In a special webinar on November 16, 2020, UCI Office of Global Engagement explored the role of journalism in the world today, and the increase in attacks on journalists and the outlets they represent. Freedom of the press, free speech and journalism in various government models were discussed with experts on Hong Kong, Lebanon and Russia.
Yuen Chan, Print, television and radio journalist in Hong Kong, Shanghai and Beijing correspondent, and Senior Lecturer, Department of Journalism, City, University of London
- Bao Choy, a producer of a program on police collusion with gangs, was attacked at the height of a protest.
- Choy was arrested for using public records to trace vehicles in the vicinity of gang attacks in which the police were unresponsive.
- Press freedom is dead because of the national security law in Hong Kong.
- Relations between the police and media are very strained, commonly involving rubber bullet and pepper spray attacks.
Zahera Harb, Senior Lecturer, Dept of Journalism, City, University of London and Director of MA International Journalism and MA Media and Globalisation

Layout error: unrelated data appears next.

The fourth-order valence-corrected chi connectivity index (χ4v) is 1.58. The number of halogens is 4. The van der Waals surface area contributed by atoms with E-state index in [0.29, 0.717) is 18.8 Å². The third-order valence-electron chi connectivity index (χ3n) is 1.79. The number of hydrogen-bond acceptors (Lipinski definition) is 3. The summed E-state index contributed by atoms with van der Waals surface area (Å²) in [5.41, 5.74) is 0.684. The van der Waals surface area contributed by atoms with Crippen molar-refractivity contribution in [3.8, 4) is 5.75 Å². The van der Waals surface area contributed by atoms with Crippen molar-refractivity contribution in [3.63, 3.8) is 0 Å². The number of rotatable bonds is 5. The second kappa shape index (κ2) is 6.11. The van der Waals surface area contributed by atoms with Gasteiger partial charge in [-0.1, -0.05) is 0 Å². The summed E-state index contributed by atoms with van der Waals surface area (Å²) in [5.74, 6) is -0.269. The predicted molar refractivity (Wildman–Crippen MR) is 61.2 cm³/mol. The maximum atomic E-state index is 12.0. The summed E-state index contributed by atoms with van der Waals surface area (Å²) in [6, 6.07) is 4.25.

- Police in Lebanon can obstruct journalists with no repercussions.
- Journalists are being detained on a false basis of libel and defamation, which normally is not an offense requiring jail.
- While broadcasting live, some journalists are one journalist was attacked by “protesters,” who are merely undercover security agents.
- One common trend is that it is increasingly difficult for journalists to do their job across the Arab region.
James Rodgers, Reader in International Journalism, Associate Dean of Global Engagement, City, University of London
- In Russia, the state or allies of the state have taken over all media outlets, especially television.
- Few in the English speaking world have been to Russia, so reporting has had disproportionate influence on the outside world.
- Some media outlets, such as the Meduza Project, have moved outside of Russia due to excessive interference in the country.
- Now the state conducts a media war, where they have vastly greater resources, and attacks the messages of other media.
- Vladimir Putin has an 85% approval rating but does not allow critical voices.
Notes from Q&A:
- If repressive governments see President Trump (United States) and Boris Johnson (United Kingdom) attack journalists publicly, they feel encouraged.
- Social media can be huge in uncovering these repressions, all dissenting commentaries are shut down quickly.
- VPNs can be used, but they have been outlawed and some even arrested for using VPNs.
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